[p2p-research] Building Alliances
Paul D. Fernhout
pdfernhout at kurtz-fernhout.com
Fri Nov 6 16:29:23 CET 2009
I agree with your main point.
Some stuff I have written on this theme on philanthropic and state funding
the creation of the digital commons:
Essential links to other discussions, from the list link:
"Slashdot | Is Open Source the Answer To Giving?"
"Mark Surman, Shuttleworth Foundation fellow, writes that open source is the
answer to philanthropy's $55 trillion question: how to spend the money
expected to flow into foundations over the next 25 years. While others have
lashed out at 'Philanthro-Capitalism' — claiming that the charitable giving
of Gates and others simply extends power in the market to power over society
— Surman believes that open source shows the way to the harmonious yin-yang
of business and not-for-profit. Sun, Microsoft, Cisco, IBM, Yahoo, and
Facebook are big backers of Creative Commons; Mozilla has spawned two
for-profits. Open source shows that philanthropy and business can cohabit
and mutually thrive. Indeed, philanthropy might learn from open source to
find new ways to organize itself for spending that $55 trillion."
"Philanthropy on the commons"
"From where I sit, much of what Edwards says seems wrong or misdirected,
mixing apples with oranges with assumptions. Which is why I was so suprised
to see him briefly trumpeting one of my favourite ideas: "... new business
models built around ‘the commons' such as open source software and other
forms of ‘non-proprietary production'". Edwards suggests that these new
models have the potential to deliver deep changes to both our society and
our economy. I agree. In fact, I would argue that they already have. ..."
"Philanthrocapitalism: after the goldrush"
"The application of business principles to the world of civil society and
social change has fashion, wealth, power and celebrity behind it. But where
is the evidence that "philanthrocapitalism" works, and are there better ways
to achieve urgently needed global social progress? It's time to end the hype
and start the debate, says Michael Edwards ... My worry is that the hype
surrounding philanthrocapitalism will divert attention from the deeper
changes that are required to transform society, reduce decisions to an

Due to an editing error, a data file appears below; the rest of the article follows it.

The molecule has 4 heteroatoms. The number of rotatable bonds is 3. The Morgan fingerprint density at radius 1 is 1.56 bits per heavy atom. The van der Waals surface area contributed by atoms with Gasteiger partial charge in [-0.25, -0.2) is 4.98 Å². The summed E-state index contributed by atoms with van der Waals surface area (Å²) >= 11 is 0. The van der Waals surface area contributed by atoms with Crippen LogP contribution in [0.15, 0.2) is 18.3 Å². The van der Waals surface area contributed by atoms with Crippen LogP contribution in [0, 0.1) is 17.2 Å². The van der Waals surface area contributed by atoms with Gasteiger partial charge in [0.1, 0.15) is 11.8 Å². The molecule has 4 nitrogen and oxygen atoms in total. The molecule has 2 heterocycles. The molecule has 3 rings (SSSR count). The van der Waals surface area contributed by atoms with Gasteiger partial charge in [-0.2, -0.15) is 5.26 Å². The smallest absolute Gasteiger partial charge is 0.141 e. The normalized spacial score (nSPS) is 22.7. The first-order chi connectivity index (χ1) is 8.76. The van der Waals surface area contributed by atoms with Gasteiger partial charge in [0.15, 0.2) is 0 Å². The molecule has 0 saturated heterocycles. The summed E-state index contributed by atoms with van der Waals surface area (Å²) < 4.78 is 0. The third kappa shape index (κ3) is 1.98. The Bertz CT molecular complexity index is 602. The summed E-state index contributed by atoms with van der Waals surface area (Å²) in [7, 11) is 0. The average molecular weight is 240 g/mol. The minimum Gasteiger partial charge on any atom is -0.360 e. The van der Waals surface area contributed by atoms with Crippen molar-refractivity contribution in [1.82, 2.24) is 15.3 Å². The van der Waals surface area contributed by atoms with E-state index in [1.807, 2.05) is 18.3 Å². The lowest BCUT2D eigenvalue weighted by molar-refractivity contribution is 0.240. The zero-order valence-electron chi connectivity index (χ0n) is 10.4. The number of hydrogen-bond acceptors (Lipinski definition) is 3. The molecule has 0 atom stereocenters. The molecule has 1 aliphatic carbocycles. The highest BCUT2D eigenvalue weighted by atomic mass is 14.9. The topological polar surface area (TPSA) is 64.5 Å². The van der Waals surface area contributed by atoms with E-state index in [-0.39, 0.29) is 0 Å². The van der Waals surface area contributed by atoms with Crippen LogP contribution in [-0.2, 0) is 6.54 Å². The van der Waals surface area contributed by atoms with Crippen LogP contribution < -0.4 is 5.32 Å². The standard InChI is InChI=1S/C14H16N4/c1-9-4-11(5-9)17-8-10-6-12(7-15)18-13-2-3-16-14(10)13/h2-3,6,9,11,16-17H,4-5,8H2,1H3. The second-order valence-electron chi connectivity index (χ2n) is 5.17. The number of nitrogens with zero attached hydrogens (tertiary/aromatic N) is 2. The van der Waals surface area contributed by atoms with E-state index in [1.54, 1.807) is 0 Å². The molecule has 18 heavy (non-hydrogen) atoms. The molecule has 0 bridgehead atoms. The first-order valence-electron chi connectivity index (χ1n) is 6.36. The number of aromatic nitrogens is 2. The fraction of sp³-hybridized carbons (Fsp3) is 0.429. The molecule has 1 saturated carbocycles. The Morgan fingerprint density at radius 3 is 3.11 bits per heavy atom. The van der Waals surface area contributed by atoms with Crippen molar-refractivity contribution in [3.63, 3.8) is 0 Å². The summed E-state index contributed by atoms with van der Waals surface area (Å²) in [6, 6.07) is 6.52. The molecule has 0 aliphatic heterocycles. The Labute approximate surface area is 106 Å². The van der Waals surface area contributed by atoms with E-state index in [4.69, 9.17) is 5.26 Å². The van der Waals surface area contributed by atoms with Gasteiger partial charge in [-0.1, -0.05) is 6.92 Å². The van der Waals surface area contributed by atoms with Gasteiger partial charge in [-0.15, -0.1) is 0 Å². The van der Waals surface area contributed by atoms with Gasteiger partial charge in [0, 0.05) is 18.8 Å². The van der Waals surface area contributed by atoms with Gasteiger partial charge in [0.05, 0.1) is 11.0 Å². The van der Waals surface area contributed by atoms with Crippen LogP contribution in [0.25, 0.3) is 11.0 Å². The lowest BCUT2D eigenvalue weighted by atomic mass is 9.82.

inappropriate bottom line, and lead us to ignore the costs and trade-offs
involved in extending business principles into the world of civil society
and social change. I'm concerned that these questions, and the evidence that
underpins them, are not being given a fair hearing. And I want to provoke a
conversation in which different positions can be aired and listened to. The
only way that philanthrocapitalism will be able to fulfill its considerable
potential is by moving beyond the hype. ..."
So, there are vast amounts of money sloshing around looking for a good home
(many, many US$ trillions, as above). The question is, how should it be
spent? Scarcity ideology suggests "subsidy publishing" to create twice as
many proprietary works. Post-scarcity ideology suggests we would be better
off with less works if they were all open and part of a creative commons.
Kevin Flanagan wrote:
> Hi Ryan,
> On morality. Im not sure there is any such thing as clean money in
> capitalist society. Come on theres lots of P2P practices and commons
> based production financed by both private and public money.
> Many governments already allocate a percentage of their annual budgets
> to support cultural work. There are huge numbers of artists, musicians
> and actors, writers, galleries, theatres, films, that would never get
> their feet off the ground without massive state subsidy. Many sports
> too are highly subsidised.
> An awful lot of 'culture' gets produced in this way. Why not the commons?
> The BBC is a state funded broadcaster. Wouldnt it be great if BBC
> programming was released with something like a Creative Commons
> licence. So that the public who paid for it could share it and build
> upon it freely. There has already been some experimentation with this
> - http://www.bbc.co.uk/creativearchive/
> My point is that there are already existing state infrastructure and
> getting the likes of the arts councils to recognize the value of the
> commons and to actively promote it among cultural producers would be a
> big deal.
> Im not saying this would bring about a P2P society, but even a small
> change in government policy in support of commons based production
> would set a precedent and open up the possibilities for broader
> support in future.
> Sure there is always the problem of state dependency. But the great
> thing about building a commons is that what you build stays in common.
> So Any funding that helps build the commons is a good investment and
> in my opinion could be shown to be money better spent than what gets
> spent on some arts projects these days.
> Kevin F
> On Fri, Nov 6, 2009 at 11:48 AM, Ryan Lanham <rlanham1963 at gmail.com> wrote:
>> Wouldn't it be immoral for people who believe in P2P to take money from tax
>> payers who are mostly the selfish rich and corporations?
>> On Fri, Nov 6, 2009 at 6:28 AM, Kevin Flanagan <kev.flanagan at gmail.com>
>>> Hey Paul,
>>> State support for the arts is common in europe.
>>> Im most familiar with the Irish and UK Arts Councils.
>>> Im not advocating further state support for 'artists'.
>>> Im interested in putting together an strong argument for state support
>>> for free culture and hacker spaces.
>>> Using already in place institutions and infrastructure such as arts
>>> I support the idea of a basic income for all.
>>> But Im suggesting what I see as a practical and achievable short term
>>> If we could specifically get these institutions to recognise the
>>> social value and put in policy the importance of commons oriented
>>> production for free culture and hacker spaces then maybe in time we
>>> can get the state to recognize the value and importance of commons
>>> based production on a broader scale.